China to form alliance to pursue CCS projects in Guangdong

China’s marine technology entity Nanfang Science and Engineering (Zhanjiang Bay Laboratory) has initiated a proposal to form an alliance to pursue carbon capture and storage (CCS) projects in southern China’s Guangdong province.

One of the key projects the alliance has in mind is to pipe CO2 captured from power and chemical operations to offshore fields for storage and for enhanced oil recovery (EOR).

Li Xuesheng, deputy director of Zhanjiang Bay Laboratory, told Upstream that the alliance will comprise partners including China National Offshore Oil Corporation and power utilities such as Datang Leizhou power plant.

The partners will utilise synergies for their first CCS project, which will involve capturing CO2 emitted during power generation in the eastern part of Guangdong province and inject it into reservoirs at the Wushi oilfield in the Beibu Gulf in the South China Sea.

Li, former vice president of CNOOC Zhanjiang in charge of the Wushi development, said the alliance will both utilise its existing pipelines and install new ones to move about 500,000 tonnes per annum of CO2 for injection and another 500,000 tpa for EOR.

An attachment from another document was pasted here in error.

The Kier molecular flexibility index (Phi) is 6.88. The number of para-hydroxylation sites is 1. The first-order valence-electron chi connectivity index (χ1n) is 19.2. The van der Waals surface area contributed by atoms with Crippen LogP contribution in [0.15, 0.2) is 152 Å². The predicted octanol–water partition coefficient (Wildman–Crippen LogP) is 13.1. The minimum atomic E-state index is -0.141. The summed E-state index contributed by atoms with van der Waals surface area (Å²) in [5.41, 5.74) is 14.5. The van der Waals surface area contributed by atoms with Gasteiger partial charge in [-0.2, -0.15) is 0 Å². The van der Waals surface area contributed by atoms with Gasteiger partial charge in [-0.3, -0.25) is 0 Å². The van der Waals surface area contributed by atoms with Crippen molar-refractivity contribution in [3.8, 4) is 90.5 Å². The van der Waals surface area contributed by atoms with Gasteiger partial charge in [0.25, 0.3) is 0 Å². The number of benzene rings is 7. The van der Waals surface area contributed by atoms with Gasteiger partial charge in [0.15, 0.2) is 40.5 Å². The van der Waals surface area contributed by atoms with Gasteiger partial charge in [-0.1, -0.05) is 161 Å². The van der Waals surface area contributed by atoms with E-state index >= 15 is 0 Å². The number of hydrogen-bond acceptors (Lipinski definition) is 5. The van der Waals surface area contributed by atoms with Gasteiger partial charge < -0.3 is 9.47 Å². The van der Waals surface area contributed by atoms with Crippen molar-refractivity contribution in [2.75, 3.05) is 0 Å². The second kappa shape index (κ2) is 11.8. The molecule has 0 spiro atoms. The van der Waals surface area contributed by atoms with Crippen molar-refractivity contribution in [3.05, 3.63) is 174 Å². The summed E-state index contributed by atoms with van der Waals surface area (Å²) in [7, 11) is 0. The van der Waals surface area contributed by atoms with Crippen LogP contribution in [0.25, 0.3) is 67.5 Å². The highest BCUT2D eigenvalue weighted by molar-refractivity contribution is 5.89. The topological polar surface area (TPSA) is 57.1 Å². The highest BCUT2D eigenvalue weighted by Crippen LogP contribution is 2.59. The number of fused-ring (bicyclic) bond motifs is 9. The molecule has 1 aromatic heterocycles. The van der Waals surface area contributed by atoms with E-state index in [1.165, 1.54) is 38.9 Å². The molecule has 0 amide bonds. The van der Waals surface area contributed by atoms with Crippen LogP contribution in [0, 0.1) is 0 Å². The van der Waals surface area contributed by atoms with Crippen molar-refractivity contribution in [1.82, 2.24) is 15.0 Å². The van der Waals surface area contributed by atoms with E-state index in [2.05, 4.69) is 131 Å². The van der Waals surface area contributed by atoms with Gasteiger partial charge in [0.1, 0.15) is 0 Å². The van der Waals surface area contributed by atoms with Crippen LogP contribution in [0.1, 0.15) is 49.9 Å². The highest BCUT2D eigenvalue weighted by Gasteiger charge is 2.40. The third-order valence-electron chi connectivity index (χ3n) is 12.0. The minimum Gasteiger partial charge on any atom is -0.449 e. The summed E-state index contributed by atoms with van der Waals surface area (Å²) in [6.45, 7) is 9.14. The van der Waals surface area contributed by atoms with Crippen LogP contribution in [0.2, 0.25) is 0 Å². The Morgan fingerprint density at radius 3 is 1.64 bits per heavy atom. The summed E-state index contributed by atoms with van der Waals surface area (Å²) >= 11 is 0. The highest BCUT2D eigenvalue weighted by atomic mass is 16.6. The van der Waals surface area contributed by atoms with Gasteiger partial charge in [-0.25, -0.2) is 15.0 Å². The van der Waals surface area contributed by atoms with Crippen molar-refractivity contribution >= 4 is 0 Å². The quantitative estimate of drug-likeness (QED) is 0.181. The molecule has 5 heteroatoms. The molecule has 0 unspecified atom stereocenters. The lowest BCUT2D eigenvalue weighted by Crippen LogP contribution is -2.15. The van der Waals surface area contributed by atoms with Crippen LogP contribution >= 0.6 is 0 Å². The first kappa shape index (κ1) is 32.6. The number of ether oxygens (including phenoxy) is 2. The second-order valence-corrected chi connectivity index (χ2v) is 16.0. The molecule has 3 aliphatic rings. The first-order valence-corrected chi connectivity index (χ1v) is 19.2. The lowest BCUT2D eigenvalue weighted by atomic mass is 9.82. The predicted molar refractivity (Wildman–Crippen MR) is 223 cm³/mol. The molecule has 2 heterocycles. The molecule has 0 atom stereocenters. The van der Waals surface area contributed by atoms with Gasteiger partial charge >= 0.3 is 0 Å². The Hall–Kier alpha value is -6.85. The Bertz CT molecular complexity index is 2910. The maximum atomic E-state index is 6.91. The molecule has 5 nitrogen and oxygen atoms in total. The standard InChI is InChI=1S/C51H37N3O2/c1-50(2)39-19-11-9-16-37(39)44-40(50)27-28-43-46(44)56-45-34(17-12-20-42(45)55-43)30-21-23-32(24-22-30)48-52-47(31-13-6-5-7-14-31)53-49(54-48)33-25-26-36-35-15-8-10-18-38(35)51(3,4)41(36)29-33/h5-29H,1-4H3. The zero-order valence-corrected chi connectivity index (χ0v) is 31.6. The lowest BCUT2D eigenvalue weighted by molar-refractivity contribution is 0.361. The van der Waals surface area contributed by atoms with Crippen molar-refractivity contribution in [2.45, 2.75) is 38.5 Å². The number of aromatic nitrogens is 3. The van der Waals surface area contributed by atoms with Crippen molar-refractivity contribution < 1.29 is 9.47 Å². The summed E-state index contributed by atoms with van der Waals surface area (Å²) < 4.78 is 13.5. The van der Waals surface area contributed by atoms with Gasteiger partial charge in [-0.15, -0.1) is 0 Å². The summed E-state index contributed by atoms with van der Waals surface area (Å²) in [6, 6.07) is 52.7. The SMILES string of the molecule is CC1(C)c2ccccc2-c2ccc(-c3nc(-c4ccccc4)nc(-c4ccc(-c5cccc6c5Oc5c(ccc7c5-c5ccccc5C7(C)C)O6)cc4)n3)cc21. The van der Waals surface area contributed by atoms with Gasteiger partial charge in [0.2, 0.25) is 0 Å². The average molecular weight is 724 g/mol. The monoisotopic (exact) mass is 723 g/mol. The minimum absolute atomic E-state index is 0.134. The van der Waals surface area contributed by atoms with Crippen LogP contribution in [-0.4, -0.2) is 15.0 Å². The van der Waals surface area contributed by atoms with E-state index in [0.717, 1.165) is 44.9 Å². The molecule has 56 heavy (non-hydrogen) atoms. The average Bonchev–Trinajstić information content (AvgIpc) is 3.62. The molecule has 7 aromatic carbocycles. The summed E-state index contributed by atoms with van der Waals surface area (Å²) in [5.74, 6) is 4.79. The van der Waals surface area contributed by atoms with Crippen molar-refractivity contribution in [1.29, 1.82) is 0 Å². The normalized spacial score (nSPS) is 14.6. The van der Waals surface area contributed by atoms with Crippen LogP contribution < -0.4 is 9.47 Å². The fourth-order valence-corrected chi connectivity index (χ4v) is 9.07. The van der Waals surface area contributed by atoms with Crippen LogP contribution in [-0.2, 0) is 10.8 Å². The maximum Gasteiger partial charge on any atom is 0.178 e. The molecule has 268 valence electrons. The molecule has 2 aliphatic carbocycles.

The aim is to expand the project in future to store 15 million tonnes of CO2 and boost EOR at other South China Sea fields.

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Datang Leizhou power plant — operated by one of China’s largest power utilities, Datang Group — has two 1-gigawatt capacity units and has been operational since 2020.

Wushi, being developed by CNOOC Zhanjiang along with local oil and gas developer Jiudin Energy and Zhanjiang Infrastructure Construction & Investment Group, is located 20 kilometres east of Wushi township in Guangdong province in water depths of between 14 and 28 metres.

The Wushi development comprises five oil assets: Wushi 17-2, Wushi 16-1, Wushi 16-1W, Wushi 23-5 and Wushi 16-9. CNOOC has discovered almost 100 million cubic metres (approximately 629 million barrels) of oil reserves at the five fields.

The Wushi oil complex development is divided into three phases, with the first phase focusing on Wushi 17-2 involving 21.87 million cubic metres of oil reserves, while, in the second phase, CNOOC will develop fields led by Wushi 23-5.

In the first phase, CNOOC will drill 49 directional wells, with well depths designed to reach 3300 metres.

Production is expected to hit 1.5 million cubic metres per annum, expandable to 2.5 MMcm in the second phase.

The development of the second and third phases will call for construction of two wellhead platforms, one of which is an eight-leg fixed unit (WS16-1W WHPA) with 48 drilling slots. The second platform, WS23-5WHPA, will accommodate 30 drilling slots.

China has just launched commercial operation of the CCS-EOR offshore project at South China Sea’s Enping 15-1 oilfield. This scheme involves capturing up to 300,000 tonnes per annum of CO2 and reinjecting it into a vault in the reservoir. The company aims to store up to 1.46 million tonnes of CO2 over the life of the field.